We also had promised Katie that we would swap rooms with her so that she can have a “big” room like William has. Katie was really given the short end of the stick when we moved into this house. Her room was tiny, had what we had deemed as an “unusable” closet, and no fan. Katie had mentioned to Chris recently that she would like to have a big room – and if Katie asks something of Daddy, Daddy gets it for her.
So we swapped things out on Saturday – and amazingly we now have our queen bed in the room, have storage space for all of our underwear, workout wear, kicking around the house clothes, and I have all of my clothes hanging on a garment rack in the craptastic closet. And the room feels light and airy! Crazy!
And in one of those “the universe will provide” moments our friend called us Saturday morning to ask if Chris would be willing to help with some furniture moving. He showed up and instead of moving furniture we were gifted with a bedroom suite that is perfect for Katiebaby. We were able to purge some of the not-so-pretty bins and baskets that we had been using to store her clothes and toys and now she also has all of her stuff in her room, as opposed to most of it being stored in William’s room. Score!
Chris purged over half of his wardrobe. I found three leather coats that I moved from Albuquerque and left in a garment bag - one of them still with tags. Sigh – I’m such a freaking hoarder! We also purged some kids clothes, toys, a shredder that doesn’t work, storage containers, bookshelves we no longer need, curtains I’ve never liked, and recycled what feels like a ton of paper. The porch is once again full of our castoffs. Now to find appropriate new homes for all of this stuff!
By Raine | Published 12/12/2011
I started Project 333 with a smidge of trepidation. After years of being a confirmed clotheshorse reducing down to 33 items for 3 months was grossly out of character with my previous maximalist lifestyle. I bought a few clothes right before I started it to replace some worn out items and had thought that I would need to buy a few more to “complete” my wardrobe. Yeah – like I really “needed” another pair of boots. Turns out – my wardrobe is complete enough.
I did receive some hand-me-down clothes from a friend of mine. The old me would have kept the entire mountain of clothes. The new me went through the mountain (at her home), and only took pieces that I thought would suit me (we have similar tastes but vastly different complexions and body types). At home I tried the pieces on and kept most of them, and returned the few that really wouldn’t work for me. Those that I kept are more “spring” colors so I tossed them into my hold bin.
I have bought a few new pieces recently – jeans to replace some dying jeans, shirts to replace some stained shirts. One thing I’ve noticed about being minimal is that when something wears out you really need to fill that hole. I have one pair of earrings – and lost one of them this past Sunday. I’m now on a search for another perfect pair. I only buy handcrafted jewelry so I’m scanning Etsy and other sites. Until then, I’ll go without.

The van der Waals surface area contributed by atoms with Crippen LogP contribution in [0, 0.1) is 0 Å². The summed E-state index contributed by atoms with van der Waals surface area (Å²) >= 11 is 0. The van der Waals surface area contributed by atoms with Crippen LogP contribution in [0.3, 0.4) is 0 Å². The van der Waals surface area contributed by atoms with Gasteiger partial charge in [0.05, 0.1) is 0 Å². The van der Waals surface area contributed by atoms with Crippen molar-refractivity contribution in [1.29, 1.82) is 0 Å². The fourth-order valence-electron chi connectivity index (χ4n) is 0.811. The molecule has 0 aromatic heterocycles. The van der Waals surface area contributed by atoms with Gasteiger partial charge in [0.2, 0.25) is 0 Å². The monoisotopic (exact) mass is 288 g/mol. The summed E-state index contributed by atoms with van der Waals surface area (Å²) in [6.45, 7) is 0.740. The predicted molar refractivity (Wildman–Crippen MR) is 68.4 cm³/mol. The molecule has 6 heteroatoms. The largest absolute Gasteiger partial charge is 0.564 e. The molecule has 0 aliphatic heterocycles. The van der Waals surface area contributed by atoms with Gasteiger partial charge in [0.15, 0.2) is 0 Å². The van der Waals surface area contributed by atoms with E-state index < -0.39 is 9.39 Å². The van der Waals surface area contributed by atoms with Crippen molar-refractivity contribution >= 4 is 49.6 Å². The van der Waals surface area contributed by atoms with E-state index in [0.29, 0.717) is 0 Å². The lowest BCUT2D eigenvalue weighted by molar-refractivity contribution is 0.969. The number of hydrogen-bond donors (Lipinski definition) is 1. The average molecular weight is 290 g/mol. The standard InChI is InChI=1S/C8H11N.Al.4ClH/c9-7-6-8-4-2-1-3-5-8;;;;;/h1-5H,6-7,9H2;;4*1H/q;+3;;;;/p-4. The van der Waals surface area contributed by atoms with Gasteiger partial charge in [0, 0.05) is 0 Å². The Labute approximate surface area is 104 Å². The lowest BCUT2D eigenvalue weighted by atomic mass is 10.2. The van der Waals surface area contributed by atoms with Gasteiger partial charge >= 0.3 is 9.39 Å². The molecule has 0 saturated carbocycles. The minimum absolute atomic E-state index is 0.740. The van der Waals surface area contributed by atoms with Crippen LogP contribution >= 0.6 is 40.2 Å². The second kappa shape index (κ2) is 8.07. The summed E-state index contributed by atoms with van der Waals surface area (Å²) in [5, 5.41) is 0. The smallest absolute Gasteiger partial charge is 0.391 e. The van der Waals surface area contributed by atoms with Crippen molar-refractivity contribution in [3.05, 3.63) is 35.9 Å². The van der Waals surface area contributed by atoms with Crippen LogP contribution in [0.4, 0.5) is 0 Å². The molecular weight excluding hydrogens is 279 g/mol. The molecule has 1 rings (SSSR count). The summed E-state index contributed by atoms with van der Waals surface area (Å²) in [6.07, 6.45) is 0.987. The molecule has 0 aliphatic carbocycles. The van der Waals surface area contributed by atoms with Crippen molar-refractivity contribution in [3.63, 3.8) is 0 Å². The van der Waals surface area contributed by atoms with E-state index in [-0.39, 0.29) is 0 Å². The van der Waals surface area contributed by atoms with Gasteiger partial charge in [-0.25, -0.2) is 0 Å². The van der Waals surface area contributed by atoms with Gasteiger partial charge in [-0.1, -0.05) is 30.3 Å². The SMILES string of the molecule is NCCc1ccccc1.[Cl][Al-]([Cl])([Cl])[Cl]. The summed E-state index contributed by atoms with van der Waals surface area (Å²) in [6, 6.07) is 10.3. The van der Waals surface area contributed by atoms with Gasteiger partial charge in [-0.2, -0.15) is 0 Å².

I’ve also noticed that there are some items that I still haven’t worn 2 months in – and they’re either going away or getting put in the hold bin. One is a little black dress that I thought I would wear for dressier occasions but I’ve found I like my velvet split skirt better right now, it’s more of a summer dress anyway so it’s going in the bin. There are a few winter shirts that I apparently just don’t like anymore – they have gone away, and a few lighter shirts that it’s now too cold to wear – they’ve gone into the bin – no need to look at them everyday.
Even though the 33 items have changed a bit I’m still under 33 – and that is a victory for me. This fall has been unseasonably warm – so I’m glad I kept so much of the lightweight stuff in my closet but returning them to the bin and embracing my full-on winter wardrobe has been nice too. I don’t see any reason to make any changes until spring (unless something else dies on me) - boots and jeans and cords and cozy knit shirts will be the uniform until March at least.
I spoke to Chris today and he is up for trying out Project 333 in January. And I will be reducing the kids’ wardrobes. My plan is to do a little culling this week – and then do a final run through after Christmas in case they receive some clothes as gifts.
By Raine | Published 10/04/2011
I ran into Project 333 early on in my minimalist journey. While interesting I dismissed it as “not for me”. I couldn’t imagine only living in 33 items of clothing for 3 months. Well, I guess I’ve progressed on my journey as today I pared down my wardrobe to 33 things.
It did take the better part of the day, but it was surprisingly easy, also. After my earlier purge I think I was primed for this leap.
According to the minimalist blogs I’ve read I should have picked a base color. And I should have chosen non-trendy, classic pieces. Yeah, I’ve got browns, blacks, colors, stripes, patterns, a funky faux fur-trimmed vest. I did focus on layering. It’s supposed to be in the 70s this week and winters here tend to be nasty so layerability is key.
I’m down to:
3 pairs of jeans
4 pairs of cords
2 split skirts (one of these may go away as they are both black – one is velvet and one is some rayon-y blend – they’re both cool though)
3 3/4 length sleeve shirts
7 long sleeve shirts